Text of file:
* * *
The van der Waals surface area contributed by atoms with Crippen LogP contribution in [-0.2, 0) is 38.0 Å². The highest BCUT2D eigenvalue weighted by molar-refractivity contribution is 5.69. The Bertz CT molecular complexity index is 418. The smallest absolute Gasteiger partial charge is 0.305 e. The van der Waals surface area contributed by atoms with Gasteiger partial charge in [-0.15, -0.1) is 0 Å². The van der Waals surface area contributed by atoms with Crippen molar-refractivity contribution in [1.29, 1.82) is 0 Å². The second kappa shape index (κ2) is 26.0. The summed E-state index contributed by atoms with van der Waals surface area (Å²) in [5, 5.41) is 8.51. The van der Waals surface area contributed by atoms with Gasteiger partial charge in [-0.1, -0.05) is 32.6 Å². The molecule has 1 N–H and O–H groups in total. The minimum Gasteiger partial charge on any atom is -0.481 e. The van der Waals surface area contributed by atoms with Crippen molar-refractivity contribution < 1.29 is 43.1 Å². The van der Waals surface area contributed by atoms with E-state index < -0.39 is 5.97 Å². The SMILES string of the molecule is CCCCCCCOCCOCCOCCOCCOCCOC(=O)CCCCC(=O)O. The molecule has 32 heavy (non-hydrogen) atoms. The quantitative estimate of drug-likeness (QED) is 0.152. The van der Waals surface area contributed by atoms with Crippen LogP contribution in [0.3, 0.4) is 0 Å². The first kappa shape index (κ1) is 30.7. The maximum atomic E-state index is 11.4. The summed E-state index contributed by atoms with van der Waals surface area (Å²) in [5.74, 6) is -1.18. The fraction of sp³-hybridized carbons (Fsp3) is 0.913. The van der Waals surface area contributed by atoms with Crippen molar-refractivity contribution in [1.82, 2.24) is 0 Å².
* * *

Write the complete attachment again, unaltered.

The van der Waals surface area contributed by atoms with Crippen LogP contribution in [-0.2, 0) is 38.0 Å². The highest BCUT2D eigenvalue weighted by molar-refractivity contribution is 5.69. The Bertz CT molecular complexity index is 418. The smallest absolute Gasteiger partial charge is 0.305 e. The van der Waals surface area contributed by atoms with Gasteiger partial charge in [-0.15, -0.1) is 0 Å². The van der Waals surface area contributed by atoms with Crippen molar-refractivity contribution in [1.29, 1.82) is 0 Å². The second kappa shape index (κ2) is 26.0. The summed E-state index contributed by atoms with van der Waals surface area (Å²) in [5, 5.41) is 8.51. The van der Waals surface area contributed by atoms with Gasteiger partial charge in [-0.1, -0.05) is 32.6 Å². The molecule has 1 N–H and O–H groups in total. The minimum Gasteiger partial charge on any atom is -0.481 e. The van der Waals surface area contributed by atoms with Crippen molar-refractivity contribution < 1.29 is 43.1 Å². The van der Waals surface area contributed by atoms with E-state index < -0.39 is 5.97 Å². The SMILES string of the molecule is CCCCCCCOCCOCCOCCOCCOCCOC(=O)CCCCC(=O)O. The molecule has 32 heavy (non-hydrogen) atoms. The quantitative estimate of drug-likeness (QED) is 0.152. The van der Waals surface area contributed by atoms with Crippen LogP contribution in [0.3, 0.4) is 0 Å². The first kappa shape index (κ1) is 30.7. The maximum atomic E-state index is 11.4. The summed E-state index contributed by atoms with van der Waals surface area (Å²) in [5.74, 6) is -1.18. The fraction of sp³-hybridized carbons (Fsp3) is 0.913. The van der Waals surface area contributed by atoms with Crippen molar-refractivity contribution in [1.82, 2.24) is 0 Å².